Comparing Marketing and Sales

Feb. 8, 2012
Do you notice how sales and marketing often get used interchangeably? Are these really the same function; or are they two separate and distinction functions?

Do you notice how sales and marketing often get used interchangeably? Are these really the same function; or are they two separate and distinction functions? Why is there all this confusion between these two disciplines? We often say sales and marketing when in fact, should say marketing and sales, as marketing must occur first in the process.

Both are important and necessary functions, but each is distinctly different in their respective role and their function. First let’s start by defining the two terms and talk about how they function. Part of the confusion comes from the fact that both disciplines have similar goals to increase company revenue and profits.

Marketing is very broad in scope and its focus is on long-term interests. Marketing creates demand when none exits, where demand exists, it uncovers customer needs. It helps manufacturers develop products, or service providers develop services that satisfies certain needs, and it determines the proper price point for a given product or service. It develops the strategy through which the company will reach customers, and it aligns that strategy with company goals. Marketing also generates awareness in the product or service using various tactics including websites, advertising, press releases, brochures and flyers, email marketing strategy and hundreds of other methods. Another marketing goal is to support the sales force and make the sales process as smooth as possible. Some definitions even include sales force management.

Dr. Peter Drucker the father of modern management said, “There will always, one can assume, be need for some selling, but the aim of marketing is to make selling superfluous. The aim of marketing is to know and understand the customer so well that the product or service fits him and sells itself.”

Generally, “sales” is narrow in scope and its focus is on relatively short-term goals. “Sales” in our industry is the face-to-face interaction with customers for the express purpose of persuading or influencing them to purchase your product or service and get a signed agreement. End of story. Some companies use sales people to gather marketing intelligence, thus blurring the lines between the two functions. The best use of sales people by a company is to sell its products and services. This’s where companies will get their greatest return on their investment in their sales force.

There are two schools of thought with regard to marketing and sales. In the marketing school, an organization that’s marketing driven focuses on listening to the voice of the customer and then uses that information to accommodate the target market. Marketing encourages two-way communication so it can understand the needs of the customer in order to improve product and service offerings.

In the sales school, in an organization that’s sales driven, the sales person does not spend a lot of time trying to ascertain the customers dream product because the salesperson can’t control how or if the company can or will modify its products or services. In addition, the salesperson does not receive compensation for spending time listening to the customer's wants unless he or she has a product that matches the customer’s needs and he or she closes the sale. At its core, the sales school focuses on selling products and services as fast as it can in order to meet goals, objectives, or quotas.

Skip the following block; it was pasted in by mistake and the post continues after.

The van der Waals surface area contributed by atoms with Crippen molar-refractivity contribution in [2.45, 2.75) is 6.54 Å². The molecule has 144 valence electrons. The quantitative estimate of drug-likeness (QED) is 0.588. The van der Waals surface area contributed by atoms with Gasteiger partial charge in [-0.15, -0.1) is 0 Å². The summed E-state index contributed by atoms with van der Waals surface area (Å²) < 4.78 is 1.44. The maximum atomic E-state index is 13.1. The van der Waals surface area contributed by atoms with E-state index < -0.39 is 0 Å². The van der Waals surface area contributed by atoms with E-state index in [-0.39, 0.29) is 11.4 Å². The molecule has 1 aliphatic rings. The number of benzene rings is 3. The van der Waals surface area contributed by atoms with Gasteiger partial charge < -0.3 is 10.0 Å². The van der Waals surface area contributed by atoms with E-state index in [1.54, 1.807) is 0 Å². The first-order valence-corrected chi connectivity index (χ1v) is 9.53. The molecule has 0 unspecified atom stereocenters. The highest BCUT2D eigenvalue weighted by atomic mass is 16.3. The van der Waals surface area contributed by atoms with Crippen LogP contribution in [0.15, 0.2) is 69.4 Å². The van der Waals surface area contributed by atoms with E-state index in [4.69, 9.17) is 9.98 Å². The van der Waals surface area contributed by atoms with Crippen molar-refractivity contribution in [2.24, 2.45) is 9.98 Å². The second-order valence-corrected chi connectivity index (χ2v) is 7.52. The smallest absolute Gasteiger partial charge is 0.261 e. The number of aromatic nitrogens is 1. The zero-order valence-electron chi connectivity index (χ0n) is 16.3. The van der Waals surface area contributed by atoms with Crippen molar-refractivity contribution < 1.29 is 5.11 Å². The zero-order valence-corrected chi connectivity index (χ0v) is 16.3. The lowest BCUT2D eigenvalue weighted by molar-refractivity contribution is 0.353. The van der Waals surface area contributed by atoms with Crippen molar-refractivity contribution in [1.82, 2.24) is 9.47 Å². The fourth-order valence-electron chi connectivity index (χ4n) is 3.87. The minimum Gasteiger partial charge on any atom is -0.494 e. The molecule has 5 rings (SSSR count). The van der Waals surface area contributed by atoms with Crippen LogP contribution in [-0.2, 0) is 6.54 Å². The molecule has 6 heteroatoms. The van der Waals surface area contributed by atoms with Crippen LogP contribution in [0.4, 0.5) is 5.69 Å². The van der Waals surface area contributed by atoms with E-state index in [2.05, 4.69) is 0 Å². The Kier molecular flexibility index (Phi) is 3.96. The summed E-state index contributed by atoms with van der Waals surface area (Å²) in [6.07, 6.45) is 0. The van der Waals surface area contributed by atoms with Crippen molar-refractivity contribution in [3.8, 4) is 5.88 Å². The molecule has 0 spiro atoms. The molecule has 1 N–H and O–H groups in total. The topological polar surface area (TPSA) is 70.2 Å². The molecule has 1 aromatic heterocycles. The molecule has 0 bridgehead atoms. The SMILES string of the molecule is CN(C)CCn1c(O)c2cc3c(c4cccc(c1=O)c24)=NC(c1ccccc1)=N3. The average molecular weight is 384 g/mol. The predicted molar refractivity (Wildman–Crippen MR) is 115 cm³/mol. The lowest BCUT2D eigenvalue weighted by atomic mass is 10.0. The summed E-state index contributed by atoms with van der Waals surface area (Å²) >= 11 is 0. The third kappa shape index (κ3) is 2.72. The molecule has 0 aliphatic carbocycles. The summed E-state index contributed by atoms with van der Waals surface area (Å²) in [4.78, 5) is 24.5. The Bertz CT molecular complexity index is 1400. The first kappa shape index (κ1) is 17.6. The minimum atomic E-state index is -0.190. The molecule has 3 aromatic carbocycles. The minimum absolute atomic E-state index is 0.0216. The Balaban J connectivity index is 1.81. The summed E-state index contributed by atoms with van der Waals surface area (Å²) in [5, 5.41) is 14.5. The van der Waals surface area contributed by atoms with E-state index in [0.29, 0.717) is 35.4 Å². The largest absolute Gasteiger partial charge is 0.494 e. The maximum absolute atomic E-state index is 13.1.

Disagreement among executives occurs between the two schools of thought because execs who subscribe to the marketing school believe the business must fulfill consumers' needs and desires first. They believe when the company meets those needs and desires it will than make higher profits. Whereas execs from the sales school want to sell products the business has already made as quickly as possible to meet sales objectives. The differences are subtle but can cause conflicts in the company’s go-to-market strategy.

As a dealer, you have the best of both worlds. You can take advantage of the marketing efforts for the brand to which you have allied your company, and build on that to market your own brand as well. Regardless of which school you subscribe to, marketing is important to growing your business. You can hire somebody to do it for your company, or outsource the job, but remember that you need both marketing and sales to be successful.

My website contains links to all the marketing articles I’ve written for the HVAC-Talk Newsletter. If you want your marketing efforts pay big dividends, contact a marketing professional. I’m available to assist you in all of your marketing efforts. If you need a branding consultation, a complete strategic marketing plan, help with lead generation, or reputation management services, call or send an email to discuss your needs.

Andy Fracica is president and CEO of Fracica Enterprises, Inc., a consulting firm specializing in marketing, PR, social media, and lead generation strategy. He has over 30 years of sales, marketing, and product management experience in the heating ventilating and air conditioning (HVAC) industry. He concentrates on helping companies deliver their message in an ever increasingly crowded market by showing them how to do more with less($). Contact him at 260-338-4554, [email protected] or visit the Fracica Enterprises, Inc. website.